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ISSN: 0974-7230
Journal of Computer Science & Systems Biology

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Analogue Computer Model of Progressive Myopia-Refraction Stability Response to Reading Glasses

Peter R. Greene* and Antonio Medina

B.G.K.T. Consulting Ltd., Bioengineering, Huntington, NY, USA MultiVision Research, Milpitas, CA, USA

Corresponding Author:
Peter R Greene
BGKT Consulting Ltd.
Bioengineering, Huntington, NY, USA
Tel: +16319355666
E-mail: [email protected]

Received date: April 26, 2016; Accepted date: May 23, 2016; Published date: May 26, 2016

Citation: Greene PR (2016) Analogue Computer Model of Progressive Myopia–Refraction Stability Response to Reading Glasses. J Comput Sci Syst Biol 9:104. doi:10.4172/jcsb.1000226

Copyright: © 2016 Greene PR. This is an open-access article distributed under the terms of the Creative Commons Attribution License, which permits unrestricted use, distribution, and reproduction in any medium, provided the original author and source are credited.

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Abstract

A tendency of the eye to become myopic with long hours focusing at a near distance has been reported often [1-8]. Myopia development, as any refractive development, is described by a first order feedback system. A first order feedback system is defined by its transfer function F(s) = 1/(1+ks) [1,2]. This function anticipates an exponential development of refractive state and the effect of lenses. Near work is myopizing, as it is equivalent to wearing a negative lens. Using a digital computer, first-order equations have been solved previously to describe and predict myopia progression [1,3]. An analogue circuit can simulate myopia progression vs. time R(t) because the response of the feedback system is the same as the capacitor voltage in a R-C (Resistor-Capacitor) circuit, as shown in Figure 1. When near work is involved a negative square-wave represents the daily accommodative demand as represented in the inset in Figure1[3]. The R-C circuit solves the problem without any computations.

Brief Communication

A tendency of the eye to become myopic with long hours focusing at a near distance has been reported often [1-8]. Myopia development, as any refractive development, is described by a first order feedback system. A first order feedback system is defined by its transfer function F(s) = 1/(1+ks) [1,2]. This function anticipates an exponential development of refractive state and the effect of lenses. Near work is myopizing, as it is equivalent to wearing a negative lens.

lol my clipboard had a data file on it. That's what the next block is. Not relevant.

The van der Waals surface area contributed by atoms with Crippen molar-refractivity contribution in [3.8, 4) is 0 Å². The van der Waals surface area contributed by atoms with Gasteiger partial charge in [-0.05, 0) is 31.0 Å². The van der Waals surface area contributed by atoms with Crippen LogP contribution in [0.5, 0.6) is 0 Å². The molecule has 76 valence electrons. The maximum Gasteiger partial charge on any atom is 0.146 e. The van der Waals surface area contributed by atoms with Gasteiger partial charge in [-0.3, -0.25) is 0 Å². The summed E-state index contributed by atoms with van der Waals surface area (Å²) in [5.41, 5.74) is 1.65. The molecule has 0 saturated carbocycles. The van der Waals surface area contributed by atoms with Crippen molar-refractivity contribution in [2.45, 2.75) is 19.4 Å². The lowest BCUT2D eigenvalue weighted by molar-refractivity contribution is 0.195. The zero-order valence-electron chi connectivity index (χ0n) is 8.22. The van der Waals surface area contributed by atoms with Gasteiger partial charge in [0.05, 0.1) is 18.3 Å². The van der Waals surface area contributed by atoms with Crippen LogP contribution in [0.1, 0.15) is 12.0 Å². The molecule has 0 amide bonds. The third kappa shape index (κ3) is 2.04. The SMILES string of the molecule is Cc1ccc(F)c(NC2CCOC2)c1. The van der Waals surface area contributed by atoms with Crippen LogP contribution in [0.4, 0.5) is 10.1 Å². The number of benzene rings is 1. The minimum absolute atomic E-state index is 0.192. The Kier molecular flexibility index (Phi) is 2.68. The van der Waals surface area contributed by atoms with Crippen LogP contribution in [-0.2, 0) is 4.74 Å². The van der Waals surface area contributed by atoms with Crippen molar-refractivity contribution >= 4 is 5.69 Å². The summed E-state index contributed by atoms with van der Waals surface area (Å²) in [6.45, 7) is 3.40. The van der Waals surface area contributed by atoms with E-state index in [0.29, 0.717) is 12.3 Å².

Using a digital computer, first-order equations have been solved previously to describe and predict myopia progression [1,3]. An analogue circuit can simulate myopia progression vs. time R(t) because the response of the feedback system is the same as the capacitor voltage in a R-C (Resistor-Capacitor) circuit, as shown in Figure 1. When near work is involved a negative square-wave represents the daily accommodative demand as represented in the inset in Figure 1 [3]. The R-C circuit solves the problem without any computations.

computer-science-systems-biology-reading-distance

Figure 1: This schematic shows a -5 diopter eye, with a +3 diopter (decreased strength) lens used for a typical reading distance of 1/3 meter (14 – inches).

The system exhibits an exponential progression of myopia [1,3].

R(t) = -5.00 -3 [1 – exp(-t/τ) ]       (1)

where t is time, τ is the time constant and R is either refraction or voltage. This equation applies initially when the square wave is at -3, and then exponentials alternating with the square wave apply as described in [3].

This electrical circuit simulates myopia progression vs. time as the voltage at the capacitor, where Volts (V) represent Diopters (D), when we initialize the subject’s myopia to -5 D and a negative square-wave representing the daily accommodative demand due to near work is applied. The switch selects the subject’s myopia. We use -5 and -2 as a typical example.

Reading glasses will cancel the -3 diopter demand. Any type of reading glasses have the capability to optically shift a book or computer screen from a typical reading distance of 1/3 meter (14-inches) to infinity, reducing accommodative demand on the visual system. Plusadd glasses, bifocals, and progressive addition lenses (PALs) have therefore the potential to stabilize myopia [4-8]. The use of electrical circuits as models of myopia may enlighten the understanding of this condition and its progression among those literate in the engineering field.

Conflict of Interest Statement

The authors have no proprietary or financial conflicts of interest.

Acknowledgement

This work was partially funded by NIH NEI Grant EY 005013. Special thanks to Prof. McMahon, Harvard - M.I.T. H.S.T. Program, for many years of coaching with respect to differential equations, the AP-14 modular analogue computer, and translating these components to the bread-board.

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Review summary

  1. Miguel
    Posted on Sep 21 2016 at 5:45 pm
    Research article narrates about the condition called mypoia and suggests various ways to overcome it. The use of electrical circuits as models of myopia may enlighten the understanding of this condition and its progression among those literate in the engineering field. The experiment was well designed and analyses were performed proper to answer the authors' purpose.
 

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